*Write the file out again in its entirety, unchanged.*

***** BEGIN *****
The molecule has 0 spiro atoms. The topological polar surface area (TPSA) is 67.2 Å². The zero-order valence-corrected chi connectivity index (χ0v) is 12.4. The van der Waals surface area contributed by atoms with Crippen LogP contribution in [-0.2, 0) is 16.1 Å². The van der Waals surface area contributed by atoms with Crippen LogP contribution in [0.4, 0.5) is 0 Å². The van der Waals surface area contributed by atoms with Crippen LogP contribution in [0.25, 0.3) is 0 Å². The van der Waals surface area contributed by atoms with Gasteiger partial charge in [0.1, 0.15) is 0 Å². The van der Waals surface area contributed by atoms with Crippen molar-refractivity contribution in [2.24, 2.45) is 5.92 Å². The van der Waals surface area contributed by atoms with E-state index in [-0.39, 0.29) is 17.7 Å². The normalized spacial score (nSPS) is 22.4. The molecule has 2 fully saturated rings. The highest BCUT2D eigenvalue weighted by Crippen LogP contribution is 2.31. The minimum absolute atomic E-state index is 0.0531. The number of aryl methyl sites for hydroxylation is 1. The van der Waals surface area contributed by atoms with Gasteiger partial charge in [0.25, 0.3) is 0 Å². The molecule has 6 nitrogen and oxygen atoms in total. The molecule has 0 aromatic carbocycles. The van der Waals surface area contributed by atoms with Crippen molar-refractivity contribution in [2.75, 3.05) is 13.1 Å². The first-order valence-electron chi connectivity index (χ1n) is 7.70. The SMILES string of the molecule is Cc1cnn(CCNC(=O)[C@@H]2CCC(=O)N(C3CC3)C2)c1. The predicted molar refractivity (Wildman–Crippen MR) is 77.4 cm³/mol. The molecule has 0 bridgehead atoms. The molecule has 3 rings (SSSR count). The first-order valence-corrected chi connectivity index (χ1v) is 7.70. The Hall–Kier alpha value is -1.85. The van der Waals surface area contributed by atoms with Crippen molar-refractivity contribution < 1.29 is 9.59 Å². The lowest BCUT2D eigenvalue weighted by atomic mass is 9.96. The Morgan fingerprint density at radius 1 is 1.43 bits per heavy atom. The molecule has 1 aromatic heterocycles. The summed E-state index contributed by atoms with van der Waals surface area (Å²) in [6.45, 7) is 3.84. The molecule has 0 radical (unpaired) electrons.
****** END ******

The molecule has 0 spiro atoms. The topological polar surface area (TPSA) is 67.2 Å². The zero-order valence-corrected chi connectivity index (χ0v) is 12.4. The van der Waals surface area contributed by atoms with Crippen LogP contribution in [-0.2, 0) is 16.1 Å². The van der Waals surface area contributed by atoms with Crippen LogP contribution in [0.4, 0.5) is 0 Å². The van der Waals surface area contributed by atoms with Crippen LogP contribution in [0.25, 0.3) is 0 Å². The van der Waals surface area contributed by atoms with Gasteiger partial charge in [0.1, 0.15) is 0 Å². The van der Waals surface area contributed by atoms with Crippen molar-refractivity contribution in [2.24, 2.45) is 5.92 Å². The van der Waals surface area contributed by atoms with E-state index in [-0.39, 0.29) is 17.7 Å². The normalized spacial score (nSPS) is 22.4. The molecule has 2 fully saturated rings. The highest BCUT2D eigenvalue weighted by Crippen LogP contribution is 2.31. The minimum absolute atomic E-state index is 0.0531. The number of aryl methyl sites for hydroxylation is 1. The van der Waals surface area contributed by atoms with Gasteiger partial charge in [0.25, 0.3) is 0 Å². The molecule has 6 nitrogen and oxygen atoms in total. The molecule has 0 aromatic carbocycles. The van der Waals surface area contributed by atoms with Crippen molar-refractivity contribution in [2.75, 3.05) is 13.1 Å². The first-order valence-electron chi connectivity index (χ1n) is 7.70. The SMILES string of the molecule is Cc1cnn(CCNC(=O)[C@@H]2CCC(=O)N(C3CC3)C2)c1. The predicted molar refractivity (Wildman–Crippen MR) is 77.4 cm³/mol. The molecule has 0 bridgehead atoms. The molecule has 3 rings (SSSR count). The first-order valence-corrected chi connectivity index (χ1v) is 7.70. The Hall–Kier alpha value is -1.85. The van der Waals surface area contributed by atoms with Crippen molar-refractivity contribution < 1.29 is 9.59 Å². The lowest BCUT2D eigenvalue weighted by atomic mass is 9.96. The Morgan fingerprint density at radius 1 is 1.43 bits per heavy atom. The molecule has 1 aromatic heterocycles. The summed E-state index contributed by atoms with van der Waals surface area (Å²) in [6.45, 7) is 3.84. The molecule has 0 radical (unpaired) electrons.